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Drug store was the place to go
Now and Then
roger branch

By the turn of the 20th century, the explosion of railroad building in rural Georgia had spawned hundreds of towns at coal and water stops that dotted all rail lines. Many of them became relatively prosperous places from sawmills, turpentine stills and cotton gins. All but the smallest had one or more of each of the following: churches and grocery, hardware, clothing and drug stores. The official title for a drug store is pharmacy, but everybody called it a “drug store” because it was the place to buy both prescription and over-the-counter drugs.

For various reasons, drug stores were the places where people “gathered up” and passed some “visiting” time. Most other types of stores did not lend themselves to this sort of things. Few had places to sit. Customers came in, bought whatever they came for, then left. From the grocery store, raw meat had to be taken home quickly.

Drug stores sold drugs, an important and possibly a life-or-death product. They were essential links with the family doctor and sometimes provided education about the medication and how best to use it. However, a wide range of other things, some not available elsewhere, were sold in drug stores and these brought in many and varied customers.

Some offerings were not displayed but asked for in quiet, almost whispered, conversation with a clerk, condoms and tampons being obvious examples. This also was the place where ladies went to buy perfumes and makeup. Men might be able to buy Prince Albert smoking tobacco and the folds for rolling handmade cigarettes at crossroads stores, but drug stores offered several brands of cigarettes and some cigars as well. There were over-the-counter pain killers, especially aspirin. Bayer even sold a flat tin container of them for folks who wanted or could afford only a few.

It was the soda fountain that attracted all sorts of people and held some of them on the spot to get reacquainted and catch up on local news (or gossip). Young people might do some tentative pre-courting or maybe something a bit more serious.

At the center of the soda fountain was a mechanical fountain that dispensed the syrup of the secret Coca-Cola formula mixed with carbonated water into the iconic pear shaped Coca-Cola glasses. If the fountain malfunctioned, the same result could be had by pumping Coke syrup into a glass and adding carbonated water. In season, the “soda jerk” — kid working behind the counter — might make lemonade, limeade, even orangeade.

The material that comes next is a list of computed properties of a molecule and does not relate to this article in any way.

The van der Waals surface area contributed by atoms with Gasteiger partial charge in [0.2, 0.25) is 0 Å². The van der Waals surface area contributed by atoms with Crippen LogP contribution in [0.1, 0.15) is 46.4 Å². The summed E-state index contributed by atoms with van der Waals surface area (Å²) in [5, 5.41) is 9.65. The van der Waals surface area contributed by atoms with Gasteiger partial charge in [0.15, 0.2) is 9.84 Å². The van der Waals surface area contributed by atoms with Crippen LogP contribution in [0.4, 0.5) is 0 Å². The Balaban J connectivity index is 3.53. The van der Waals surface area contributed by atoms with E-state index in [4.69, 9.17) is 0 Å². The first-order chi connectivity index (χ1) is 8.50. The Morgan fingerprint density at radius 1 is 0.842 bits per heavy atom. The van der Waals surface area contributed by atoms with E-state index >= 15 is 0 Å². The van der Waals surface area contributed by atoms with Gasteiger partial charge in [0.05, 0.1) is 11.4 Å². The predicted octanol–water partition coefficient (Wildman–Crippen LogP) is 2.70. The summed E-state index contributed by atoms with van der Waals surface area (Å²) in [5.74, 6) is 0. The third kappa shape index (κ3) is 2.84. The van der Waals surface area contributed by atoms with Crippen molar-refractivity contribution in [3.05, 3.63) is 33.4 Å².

The most sought-after treats involved ice cream, beginning with the ice cream cone, a wafer-like cone with a scoop of ice cream at its open end. Typical flavors were vanilla, chocolate and strawberry. Specialty flavors were rarely stocked in places where customers stuck with the basics and the unusual might be spurned. Store owners knew that the profit margin on ice cream products was thin.

Ice cream served in special dishes to be eaten with spoons was more elegant than when served in cones. It cost more, but entitled a customer to sit at an ice cream parlor table or booth. It was also a cool thing to do when treating a girlfriend. The next step up from ice cream in a dish was a sundae, which is ice cream in a dish drizzled with chocolate syrup and topped with candied fruits or nuts. This is for those with enough change to splurge on self or self and friend. The ultimate is banana split — all of the above served over slices of banana — when such fruit was available.

The most popular ice cream treat among the country boys that frequented the store where I worked was a milkshake: thick syrup in the desired flavor, milk and ice cream vigorously blended in a shaker designed for this purpose. Flavors available were vanilla, chocolate and strawberry. Most were made with vanilla ice cream, although it is possible to make chocolate shakes with chocolate syrup and ice cream or strawberry shakes with strawberry syrup and ice cream. (I have tried many combinations.) Some customers opted for cheaper treats, one of the flavored syrups stirred into cold milk and served in a Coke glass, of course.

As was true for other businesses, Saturday afternoons and early evenings were the busiest time of the week in towns where farming and farm families were the center of economic and social life. If possible, Saturday was freed up from farm work for a fishing trip or a trip to town for a Western movie, necessary groceries and a stop at the drug store to buy aspirin, visit and enjoy a shake or Coke. Parenthetically, I had brief conversations with many friends as I washed Coke glasses and other equipment and cleaned the counter most of the day as the soda jerk in charge.


Roger G. Branch Sr. is professor emeritus of sociology at Georgia Southern University and is a retired pastor.


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